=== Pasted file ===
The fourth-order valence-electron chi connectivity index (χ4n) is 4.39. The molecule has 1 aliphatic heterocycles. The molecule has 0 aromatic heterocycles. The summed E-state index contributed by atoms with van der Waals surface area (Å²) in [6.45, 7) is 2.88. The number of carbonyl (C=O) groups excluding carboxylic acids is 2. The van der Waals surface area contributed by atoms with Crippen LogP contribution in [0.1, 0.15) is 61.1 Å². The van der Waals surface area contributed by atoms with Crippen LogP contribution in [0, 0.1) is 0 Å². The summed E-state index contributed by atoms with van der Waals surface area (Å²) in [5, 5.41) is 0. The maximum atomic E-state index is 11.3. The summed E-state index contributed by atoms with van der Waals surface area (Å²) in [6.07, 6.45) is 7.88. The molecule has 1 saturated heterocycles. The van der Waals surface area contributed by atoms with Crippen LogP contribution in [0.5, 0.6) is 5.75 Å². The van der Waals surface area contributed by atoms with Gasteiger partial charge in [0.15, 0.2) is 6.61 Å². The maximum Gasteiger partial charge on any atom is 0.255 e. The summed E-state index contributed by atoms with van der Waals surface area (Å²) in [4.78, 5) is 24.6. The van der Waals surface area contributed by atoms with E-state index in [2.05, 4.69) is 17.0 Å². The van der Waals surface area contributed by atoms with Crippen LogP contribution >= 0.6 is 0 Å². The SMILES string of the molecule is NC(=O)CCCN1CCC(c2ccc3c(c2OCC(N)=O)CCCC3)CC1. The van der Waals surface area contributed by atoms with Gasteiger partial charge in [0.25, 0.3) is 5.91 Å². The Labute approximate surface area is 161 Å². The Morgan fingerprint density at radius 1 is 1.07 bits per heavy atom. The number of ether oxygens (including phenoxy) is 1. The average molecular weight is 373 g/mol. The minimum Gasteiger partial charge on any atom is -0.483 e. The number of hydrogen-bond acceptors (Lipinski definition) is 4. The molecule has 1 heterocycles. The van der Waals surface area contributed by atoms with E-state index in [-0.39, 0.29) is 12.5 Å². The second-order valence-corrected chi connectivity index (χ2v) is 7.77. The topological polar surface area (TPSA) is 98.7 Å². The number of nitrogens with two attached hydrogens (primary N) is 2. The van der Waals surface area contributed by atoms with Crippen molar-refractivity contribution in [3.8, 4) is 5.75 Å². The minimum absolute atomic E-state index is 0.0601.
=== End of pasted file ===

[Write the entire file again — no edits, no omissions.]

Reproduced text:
The fourth-order valence-electron chi connectivity index (χ4n) is 4.39. The molecule has 1 aliphatic heterocycles. The molecule has 0 aromatic heterocycles. The summed E-state index contributed by atoms with van der Waals surface area (Å²) in [6.45, 7) is 2.88. The number of carbonyl (C=O) groups excluding carboxylic acids is 2. The van der Waals surface area contributed by atoms with Crippen LogP contribution in [0.1, 0.15) is 61.1 Å². The van der Waals surface area contributed by atoms with Crippen LogP contribution in [0, 0.1) is 0 Å². The summed E-state index contributed by atoms with van der Waals surface area (Å²) in [5, 5.41) is 0. The maximum atomic E-state index is 11.3. The summed E-state index contributed by atoms with van der Waals surface area (Å²) in [6.07, 6.45) is 7.88. The molecule has 1 saturated heterocycles. The van der Waals surface area contributed by atoms with Crippen LogP contribution in [0.5, 0.6) is 5.75 Å². The van der Waals surface area contributed by atoms with Gasteiger partial charge in [0.15, 0.2) is 6.61 Å². The maximum Gasteiger partial charge on any atom is 0.255 e. The summed E-state index contributed by atoms with van der Waals surface area (Å²) in [4.78, 5) is 24.6. The van der Waals surface area contributed by atoms with E-state index in [2.05, 4.69) is 17.0 Å². The van der Waals surface area contributed by atoms with Crippen LogP contribution >= 0.6 is 0 Å². The SMILES string of the molecule is NC(=O)CCCN1CCC(c2ccc3c(c2OCC(N)=O)CCCC3)CC1. The van der Waals surface area contributed by atoms with Gasteiger partial charge in [0.25, 0.3) is 5.91 Å². The Labute approximate surface area is 161 Å². The Morgan fingerprint density at radius 1 is 1.07 bits per heavy atom. The number of ether oxygens (including phenoxy) is 1. The average molecular weight is 373 g/mol. The minimum Gasteiger partial charge on any atom is -0.483 e. The number of hydrogen-bond acceptors (Lipinski definition) is 4. The molecule has 1 heterocycles. The van der Waals surface area contributed by atoms with E-state index in [-0.39, 0.29) is 12.5 Å². The second-order valence-corrected chi connectivity index (χ2v) is 7.77. The topological polar surface area (TPSA) is 98.7 Å². The number of nitrogens with two attached hydrogens (primary N) is 2. The van der Waals surface area contributed by atoms with Crippen molar-refractivity contribution in [3.8, 4) is 5.75 Å². The minimum absolute atomic E-state index is 0.0601.